“To deny people their human rights is to challenge their very humanity.” - Nelson Mandela
The UN General Assembly proclaimed 10 December as Human Rights Day in 1950, to ensure awareness of the Universal Declaration of Human Rights as the common standard of achievement for all peoples and all nations. The UN General Assembly adopted and proclaimed the Universal Declaration of Human Rights at the Palais de Chaillot in Paris, France, on the December 10, 1948.
In 2013, the Office of the UN High Commissioner for Human Rights marks 20 years since its establishment. The United Nations General Assembly created the mandate of High Commissioner for the promotion and protection of all human rights in December 1993. The Vienna Declaration and Programme of Action, adopted by the World Conference in 2003, marked the beginning of a renewed effort in the protection and promotion of human rights and is regarded as one of the most significant human rights documents of the past quarter century.
Many events on this commemoration day aim to educate people, especially children and teenagers, on their human rights and the importance of upholding these in their own communities and further afield. The day is also popular for organising protests to alert people of circumstances in parts of the world where the Universal Declaration of Human Rights is not recognised or respected, or where the upholding of these rights is not considered to be important. Cultural events are also organised to celebrate human rights through music, dance, drama or fine art.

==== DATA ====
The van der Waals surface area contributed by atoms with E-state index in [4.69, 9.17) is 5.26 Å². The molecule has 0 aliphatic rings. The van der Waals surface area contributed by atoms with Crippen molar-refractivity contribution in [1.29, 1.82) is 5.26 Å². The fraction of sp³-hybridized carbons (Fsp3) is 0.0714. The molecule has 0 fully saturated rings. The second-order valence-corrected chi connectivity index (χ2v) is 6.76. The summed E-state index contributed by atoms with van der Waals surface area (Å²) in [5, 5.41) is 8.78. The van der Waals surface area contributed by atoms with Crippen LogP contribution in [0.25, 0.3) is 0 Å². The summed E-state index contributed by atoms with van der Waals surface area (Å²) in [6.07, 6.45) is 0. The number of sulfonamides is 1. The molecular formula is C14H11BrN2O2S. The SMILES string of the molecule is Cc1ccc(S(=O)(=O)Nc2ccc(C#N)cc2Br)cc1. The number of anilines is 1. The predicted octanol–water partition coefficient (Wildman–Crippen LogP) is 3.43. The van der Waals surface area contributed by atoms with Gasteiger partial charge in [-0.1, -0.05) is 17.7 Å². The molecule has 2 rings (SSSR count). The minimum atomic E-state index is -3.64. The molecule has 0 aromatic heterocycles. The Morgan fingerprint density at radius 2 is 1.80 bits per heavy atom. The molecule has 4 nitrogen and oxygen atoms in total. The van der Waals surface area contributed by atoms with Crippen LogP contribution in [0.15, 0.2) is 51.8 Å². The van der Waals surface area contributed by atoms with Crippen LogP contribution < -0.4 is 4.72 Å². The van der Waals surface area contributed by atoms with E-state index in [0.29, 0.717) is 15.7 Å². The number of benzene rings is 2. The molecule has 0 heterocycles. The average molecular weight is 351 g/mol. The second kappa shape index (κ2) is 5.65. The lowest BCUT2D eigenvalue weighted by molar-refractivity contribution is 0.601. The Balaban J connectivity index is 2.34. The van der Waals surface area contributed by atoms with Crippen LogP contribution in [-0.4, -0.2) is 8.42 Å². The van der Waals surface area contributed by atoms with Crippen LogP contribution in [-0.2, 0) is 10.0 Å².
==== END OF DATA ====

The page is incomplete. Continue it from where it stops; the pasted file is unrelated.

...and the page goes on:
This is a good day for writing letters of support, hope, inspiration and expressing opinions about human rights. It is timely to think of those who live in countries and under regimes where they are not permitted to freely express their opinions. Several organisations around the world are active in promoting human rights and giving these people unable to claim their rights a voice for doing so, albeit indirectly.
Nelson Mandela’s death recently reminded people all over the world of the struggle in South Africa where the battle for equality, and against racism, has resulted in a situation where new hope may flourish in a reinvented country. It is also timely to remember many other African countries where huge social and economic problems deny people may of the rights that in Western countries take for granted. The rights of women, people with disabilities, homosexuals and those belonging to religious minorities are also human rights and very often these individuals may be under multiple attacks every single day of their lives.